Returning from the Tower of London in late afternoon — I don’t know about you, but we ... or at least I ... was ready for a snooze. About an hour later we were up and at ‘em again, and this time to meet Andrew Saffir and Daniel Benedict for drinks before dinner.

It turned out that they were staying right across the hallway from us at Claridge’s. RIGHT across the hall (although we never saw them in the hall). Andrew realized it first when he was following our travels on the NYSD and sent us an email.
Intrepid travelers face reality in the suite at Claridges
They invited us to Soho House in ... Soho of course ... for a glass of champagne (or two). They had come to London just for the weekend, like many other Americans to dine at a Prince’s Trust fund-raising dinner at Buckingham Palace. Prince Charles, taking a page from the Americans’ book of charity benefit hosts these dinners where the guests pay a nominal sum (in this case I think it was $1500 a ticket) to attend a reception and a dinner at the Palace in the company of the prince and his wife, Camilla, the Duchess of Cornwall, Her Royal Highness, of course.

Although no doubt many of his American guests were unaware, this past weekend was one for at least some celebration for the prince. He scored a minor legal victory the day before with a judge’s ruling in a lawsuit he filed against the Daily Mail for printing excerpts from some of his private journals — journals in which he expressed very undiplomatic opinions about, among other things, foreign leaders (namely Chinese) and, among other things, their less than attractive physical presence (in his presence). The prince maintains that although these journals had been distributed as he wished amongst a number of individuals, (confirming that every writer likes an audience, in one form or another), the journals were not meant for publication per se. And whatwith he being The Prince, certainly not. Not.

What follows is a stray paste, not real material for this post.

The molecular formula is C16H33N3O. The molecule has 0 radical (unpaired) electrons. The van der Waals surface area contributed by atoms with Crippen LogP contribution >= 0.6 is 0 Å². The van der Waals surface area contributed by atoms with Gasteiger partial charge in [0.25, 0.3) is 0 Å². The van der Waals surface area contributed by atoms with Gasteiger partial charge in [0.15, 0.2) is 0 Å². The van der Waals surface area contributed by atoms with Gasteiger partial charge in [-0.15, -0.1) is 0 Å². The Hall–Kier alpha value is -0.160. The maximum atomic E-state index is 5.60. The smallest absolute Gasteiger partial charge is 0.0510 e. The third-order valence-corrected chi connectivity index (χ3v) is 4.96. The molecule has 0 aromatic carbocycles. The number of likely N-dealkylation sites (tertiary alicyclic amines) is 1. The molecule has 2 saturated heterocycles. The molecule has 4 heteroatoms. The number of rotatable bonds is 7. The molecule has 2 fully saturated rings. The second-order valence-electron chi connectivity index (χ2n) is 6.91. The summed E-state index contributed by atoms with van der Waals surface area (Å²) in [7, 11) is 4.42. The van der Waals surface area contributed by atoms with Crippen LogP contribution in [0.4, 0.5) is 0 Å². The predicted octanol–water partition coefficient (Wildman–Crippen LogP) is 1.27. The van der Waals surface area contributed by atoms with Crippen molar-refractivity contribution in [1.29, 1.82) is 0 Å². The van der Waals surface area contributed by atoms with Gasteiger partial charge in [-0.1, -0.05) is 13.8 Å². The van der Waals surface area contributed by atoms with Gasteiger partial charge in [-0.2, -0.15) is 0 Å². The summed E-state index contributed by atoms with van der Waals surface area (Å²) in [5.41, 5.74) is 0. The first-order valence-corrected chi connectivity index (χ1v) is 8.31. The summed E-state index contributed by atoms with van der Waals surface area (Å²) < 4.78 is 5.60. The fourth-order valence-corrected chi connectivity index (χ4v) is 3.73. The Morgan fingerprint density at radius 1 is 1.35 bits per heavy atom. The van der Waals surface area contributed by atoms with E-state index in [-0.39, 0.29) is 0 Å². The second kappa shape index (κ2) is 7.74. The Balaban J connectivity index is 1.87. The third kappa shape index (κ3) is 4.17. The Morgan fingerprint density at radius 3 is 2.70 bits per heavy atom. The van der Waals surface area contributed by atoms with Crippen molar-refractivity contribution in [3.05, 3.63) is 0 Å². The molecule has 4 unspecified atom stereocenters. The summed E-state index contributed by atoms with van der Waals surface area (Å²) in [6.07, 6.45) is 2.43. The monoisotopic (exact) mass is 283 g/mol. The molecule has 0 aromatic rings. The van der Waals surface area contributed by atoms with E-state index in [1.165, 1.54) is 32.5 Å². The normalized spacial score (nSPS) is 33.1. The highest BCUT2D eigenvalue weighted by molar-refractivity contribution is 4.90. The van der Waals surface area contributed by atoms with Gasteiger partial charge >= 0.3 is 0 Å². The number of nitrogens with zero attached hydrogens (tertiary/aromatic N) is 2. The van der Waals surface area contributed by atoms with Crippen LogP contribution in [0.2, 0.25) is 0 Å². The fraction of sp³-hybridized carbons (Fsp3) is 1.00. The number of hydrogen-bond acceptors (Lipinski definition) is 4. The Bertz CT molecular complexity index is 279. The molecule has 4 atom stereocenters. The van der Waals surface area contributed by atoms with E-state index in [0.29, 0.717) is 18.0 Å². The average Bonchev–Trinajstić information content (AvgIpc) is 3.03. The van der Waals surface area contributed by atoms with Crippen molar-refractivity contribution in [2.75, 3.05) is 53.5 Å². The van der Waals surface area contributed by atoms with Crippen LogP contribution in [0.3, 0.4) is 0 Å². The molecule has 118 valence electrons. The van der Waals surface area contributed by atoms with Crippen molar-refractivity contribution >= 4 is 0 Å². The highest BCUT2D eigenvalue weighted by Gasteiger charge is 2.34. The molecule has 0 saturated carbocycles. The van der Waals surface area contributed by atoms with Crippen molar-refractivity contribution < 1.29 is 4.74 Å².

The Mail has argued that as the Heir to the Throne the prince’s private musings were no longer private once they were printed up and sent around to be read by whomever.

The matter is, alas, just another chapter in the beleagured life of the prince who no doubt considers himself always under siege by the nosy old press who just don’t seem to show any respect for an individual member of the monarchy. At least not the way they did when the Tower of London was the hub of monarchical activity, ahem.

Meanwhile, back at the ranch: Soho House very much resembles the one we have in New York in the meatpacking district although the decor in New York is occasionally more post-modern interior design kitschiness with its tufted leather elevators (lifts, they call them here in England), etc. Observing the membership present in the London club, one could have been in New York, for they looked very much the same crowd. In fact, if you counted us, it was the same crowd.
Andrew and Daniel in the taxi on the way to Soho House and the scene at Soho House
After a couple of drinks and our exchanging tales of our excellent adventures, we parted ways — Andrew and Daniel off down some narrow lane to a very trendy London boite, and we to meet an old friend, Dominique Kirby who now resides in London, at an excellent (and excellently priced) Italian restaurant called Teca — just around the corner and down the lane from Claridge’s.
DPC with his longtime friend Dominique Kirby
Our walk back to the hotel through Lancashire Court
Back at Claridges with Dominik Walli, supervisor of the Reading Room

March 20, 2006, Volume VI, Number 47
Photographs by Jeff Hirsch/


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© 2006 David Patrick Columbia & Jeffrey Hirsch/